In Jackson Hole, the CTS cuts through a Wyoming Valley filled with wildlife, wondrous peaks, and Western charm.
It was Jackson Hole that converted me. I’m a coastal guy. But this valley in western Wyoming is so spectacularly picturesque that I’ve become a mountain guy too. Not that I’m a convert to snow. Summer is even more popular than Jackson’s renowned winter ski season, locals tell me, and summer is when I always go. The season is not long, bookended by a muddy spring and early snows, but from June to August I’ve been rewarded with mountainsides blanketed by evergreens, the peaks of the Teton Range cutting into a clear sky, and flat, easy driving on the valley floor alongside bison and elk, gray wolf and black bear.
The best way to think of the valley, driving-wise, is as a left-handed hook. The tip of the hook is the Jackson Hole Mountain Resort (aka Teton Village). Roughly 16 kilometres south and east of this recreational area (via Routes 390 and 22) is the upscale-cowboy town of Jackson, and from there it’s a straight shot north on 89 past the Jackson Hole Airport (the only airport in America that’s located in a national park), and into the jaw-dropping landscape of the Grand Teton mountains.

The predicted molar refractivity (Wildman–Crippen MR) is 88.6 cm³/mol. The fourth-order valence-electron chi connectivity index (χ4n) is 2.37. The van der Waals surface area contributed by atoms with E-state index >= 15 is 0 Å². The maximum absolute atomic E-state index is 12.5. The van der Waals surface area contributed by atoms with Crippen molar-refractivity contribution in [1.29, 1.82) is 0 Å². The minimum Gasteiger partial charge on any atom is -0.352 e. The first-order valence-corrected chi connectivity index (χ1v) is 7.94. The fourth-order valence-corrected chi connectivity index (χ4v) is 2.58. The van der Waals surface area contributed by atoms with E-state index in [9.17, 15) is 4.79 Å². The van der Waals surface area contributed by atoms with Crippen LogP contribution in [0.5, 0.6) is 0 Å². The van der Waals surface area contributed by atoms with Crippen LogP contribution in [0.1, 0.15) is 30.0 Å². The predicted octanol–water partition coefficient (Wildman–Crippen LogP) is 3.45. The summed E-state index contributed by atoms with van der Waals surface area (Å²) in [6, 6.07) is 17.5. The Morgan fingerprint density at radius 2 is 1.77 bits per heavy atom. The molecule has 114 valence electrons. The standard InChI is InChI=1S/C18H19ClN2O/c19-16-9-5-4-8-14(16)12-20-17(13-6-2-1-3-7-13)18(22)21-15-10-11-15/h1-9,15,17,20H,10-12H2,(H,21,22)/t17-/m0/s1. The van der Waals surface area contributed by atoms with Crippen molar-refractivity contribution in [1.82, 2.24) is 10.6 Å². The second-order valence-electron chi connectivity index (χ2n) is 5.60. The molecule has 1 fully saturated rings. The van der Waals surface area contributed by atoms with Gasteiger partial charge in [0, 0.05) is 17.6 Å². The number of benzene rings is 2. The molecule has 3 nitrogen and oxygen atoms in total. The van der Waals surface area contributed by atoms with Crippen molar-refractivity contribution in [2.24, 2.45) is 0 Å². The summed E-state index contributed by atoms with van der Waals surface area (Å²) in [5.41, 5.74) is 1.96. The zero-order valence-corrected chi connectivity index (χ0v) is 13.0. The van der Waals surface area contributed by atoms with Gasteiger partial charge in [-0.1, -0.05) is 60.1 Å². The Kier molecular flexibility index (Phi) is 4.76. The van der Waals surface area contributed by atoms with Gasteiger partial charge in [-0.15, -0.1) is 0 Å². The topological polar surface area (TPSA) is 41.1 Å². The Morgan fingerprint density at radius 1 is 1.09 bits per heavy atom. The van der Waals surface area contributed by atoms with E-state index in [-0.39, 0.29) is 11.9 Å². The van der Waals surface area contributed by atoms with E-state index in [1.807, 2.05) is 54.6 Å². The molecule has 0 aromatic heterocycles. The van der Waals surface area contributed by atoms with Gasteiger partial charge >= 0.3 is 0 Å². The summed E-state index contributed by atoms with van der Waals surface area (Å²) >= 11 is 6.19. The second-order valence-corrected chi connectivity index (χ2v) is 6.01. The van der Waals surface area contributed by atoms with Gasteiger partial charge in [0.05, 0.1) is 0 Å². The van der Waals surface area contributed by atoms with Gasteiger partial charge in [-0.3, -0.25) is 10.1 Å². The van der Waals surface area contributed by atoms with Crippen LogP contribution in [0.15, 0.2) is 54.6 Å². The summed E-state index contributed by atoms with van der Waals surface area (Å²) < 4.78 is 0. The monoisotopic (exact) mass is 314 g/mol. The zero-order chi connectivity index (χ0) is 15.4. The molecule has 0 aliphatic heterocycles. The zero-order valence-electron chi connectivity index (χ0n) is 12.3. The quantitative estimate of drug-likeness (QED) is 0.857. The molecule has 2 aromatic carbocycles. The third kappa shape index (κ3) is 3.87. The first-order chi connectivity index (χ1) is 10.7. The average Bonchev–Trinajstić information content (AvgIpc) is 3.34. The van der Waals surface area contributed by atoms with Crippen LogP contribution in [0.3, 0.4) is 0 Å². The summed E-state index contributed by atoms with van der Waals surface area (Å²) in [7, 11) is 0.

I roll up into the parking lot of Jackson Hole Mountain Resort in the CTS Sedan, and the stopping power of the 4-piston aluminium Brembo® front brakes reminds me that this machine is a true sport vehicle. With its long, lean profile and inlaid hood it delivers looks and performance—a devastating combo.
It’s good policy in mountain destinations to head up high at the start of a trip to take in the lay of the land. As Bridger Gondola climbs to more than 2700 metres, the whole valley comes into view—the Technicolor-green herringbone patterns made by the fir, blue spruce, and the lodgepole pine of the subalpine region. To the west, there’s the Teton Range; to the east, the Gros Ventre Range. The bright Snake River, true to its name, twists and turns along the valley floor. An easy hiking loop is accessible from the gondola’s landing, and I’m loving the crisp, clear air up here, which is about 11 degrees cooler than at the base of the mountain.